Focusing on Focus

Author: The Job Window | | Categories: #career , #attitude , #focus , #goals , #inspiraiton , #jobwindow , #thejobwindow

The Job Window

As our devices do more and more of the heavy lifting for our memories, and provide us with everything we could wish for with the click of a few buttons, something is getting diminished in the whirr of technological advances. Our ability to focus.


With so much going on down by our fingertips, it’s easy to think we can pay attention to multiple things at once. Scrolling through pictures while listening to a conference call, while sending a text message we think we’re the kings and queens of productivity.


While you may feel like you’re doing all of those things, you’re not really doing any of them well. Your brain cannot actually multi-task. It can attend to one thing at a time then quickly switch over to the other thing. When you multi-task nothing is getting your complete, undivided focus, so if you want to do anything to the best of your abilities you’ll need to focus on it.


On with focus, off with Internet

That doesn’t mean ten or fifteen minutes of focused productivity followed by twenty minutes of free for all on your devices. It means chunks of dedicated single focus time. One way to do that is to remove the temptation to get into free for all time altogether, like using one of those programs that shuts off your internet for what ever specified amount of time you program it for.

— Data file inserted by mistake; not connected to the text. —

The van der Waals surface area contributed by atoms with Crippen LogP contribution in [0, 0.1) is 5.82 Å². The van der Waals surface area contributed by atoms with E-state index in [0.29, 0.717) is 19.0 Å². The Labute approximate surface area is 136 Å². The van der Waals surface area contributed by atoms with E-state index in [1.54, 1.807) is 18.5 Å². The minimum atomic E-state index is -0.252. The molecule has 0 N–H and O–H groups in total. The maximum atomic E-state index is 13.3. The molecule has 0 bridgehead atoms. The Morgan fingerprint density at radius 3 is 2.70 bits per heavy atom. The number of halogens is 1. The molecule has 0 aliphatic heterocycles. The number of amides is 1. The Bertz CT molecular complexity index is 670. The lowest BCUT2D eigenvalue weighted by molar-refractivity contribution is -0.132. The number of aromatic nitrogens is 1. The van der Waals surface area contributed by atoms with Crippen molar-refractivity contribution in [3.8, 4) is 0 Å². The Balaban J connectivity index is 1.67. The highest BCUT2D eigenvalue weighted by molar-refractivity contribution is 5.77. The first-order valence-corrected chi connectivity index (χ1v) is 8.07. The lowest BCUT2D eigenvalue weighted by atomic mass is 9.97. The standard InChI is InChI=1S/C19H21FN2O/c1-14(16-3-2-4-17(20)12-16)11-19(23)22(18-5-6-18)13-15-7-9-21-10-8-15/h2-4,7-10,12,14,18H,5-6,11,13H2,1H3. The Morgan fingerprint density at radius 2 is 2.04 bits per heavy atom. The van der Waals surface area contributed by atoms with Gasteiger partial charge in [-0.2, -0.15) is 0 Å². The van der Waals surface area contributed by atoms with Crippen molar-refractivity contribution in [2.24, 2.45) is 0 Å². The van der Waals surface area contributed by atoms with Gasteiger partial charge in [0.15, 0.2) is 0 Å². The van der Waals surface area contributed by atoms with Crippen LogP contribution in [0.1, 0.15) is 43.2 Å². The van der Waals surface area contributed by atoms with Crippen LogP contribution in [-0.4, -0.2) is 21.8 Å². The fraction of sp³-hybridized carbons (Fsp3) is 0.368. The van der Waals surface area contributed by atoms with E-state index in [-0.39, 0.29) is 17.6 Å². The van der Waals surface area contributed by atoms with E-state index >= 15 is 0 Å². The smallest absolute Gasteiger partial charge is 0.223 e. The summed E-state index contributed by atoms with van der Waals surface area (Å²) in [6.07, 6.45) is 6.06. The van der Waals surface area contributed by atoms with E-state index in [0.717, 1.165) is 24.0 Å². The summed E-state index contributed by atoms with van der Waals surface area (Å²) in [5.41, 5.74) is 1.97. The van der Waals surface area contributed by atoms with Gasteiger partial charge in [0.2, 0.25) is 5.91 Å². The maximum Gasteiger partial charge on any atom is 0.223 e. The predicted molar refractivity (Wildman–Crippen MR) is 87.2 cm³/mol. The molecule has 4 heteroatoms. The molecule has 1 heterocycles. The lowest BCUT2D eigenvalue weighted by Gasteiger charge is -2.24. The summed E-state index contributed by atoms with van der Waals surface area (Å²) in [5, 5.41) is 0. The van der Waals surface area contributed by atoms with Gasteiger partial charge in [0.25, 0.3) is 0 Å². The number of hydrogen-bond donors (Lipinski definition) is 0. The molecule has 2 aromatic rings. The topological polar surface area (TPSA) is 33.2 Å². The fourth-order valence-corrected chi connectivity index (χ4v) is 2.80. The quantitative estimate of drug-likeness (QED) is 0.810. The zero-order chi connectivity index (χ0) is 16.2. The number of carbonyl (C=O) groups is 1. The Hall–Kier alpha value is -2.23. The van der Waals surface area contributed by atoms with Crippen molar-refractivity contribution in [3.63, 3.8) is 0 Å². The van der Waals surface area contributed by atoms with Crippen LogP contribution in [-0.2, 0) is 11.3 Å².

Check out these 9 apps to shut up the Internet and get back to work from PCWorld


Grow a virtual tree


Sometimes you need the Internet to do your job. But that doesn’t mean you also need to constant distractions of your phone. There’s a fun app that will encourage you to keep your hands off your phone and your eyes on task. It’s called  “Forest: Stay Focused, Be Present”.


The app plants a tree on your screen. If you touch your phone to do something else, you kill the tree. Each one takes half an hour to grow. The more you use the app the bigger your forest gets.



Then of course there’s the old school way of focusing your attention and that’s engaging. Whether you’re listening to someone else talk or you’re working all on your own, question what’s going on, find something about it that interests you, take it further than you need to, to get yourself involved.


By involving yourself, you can keep your attention from drifting into unfocused land.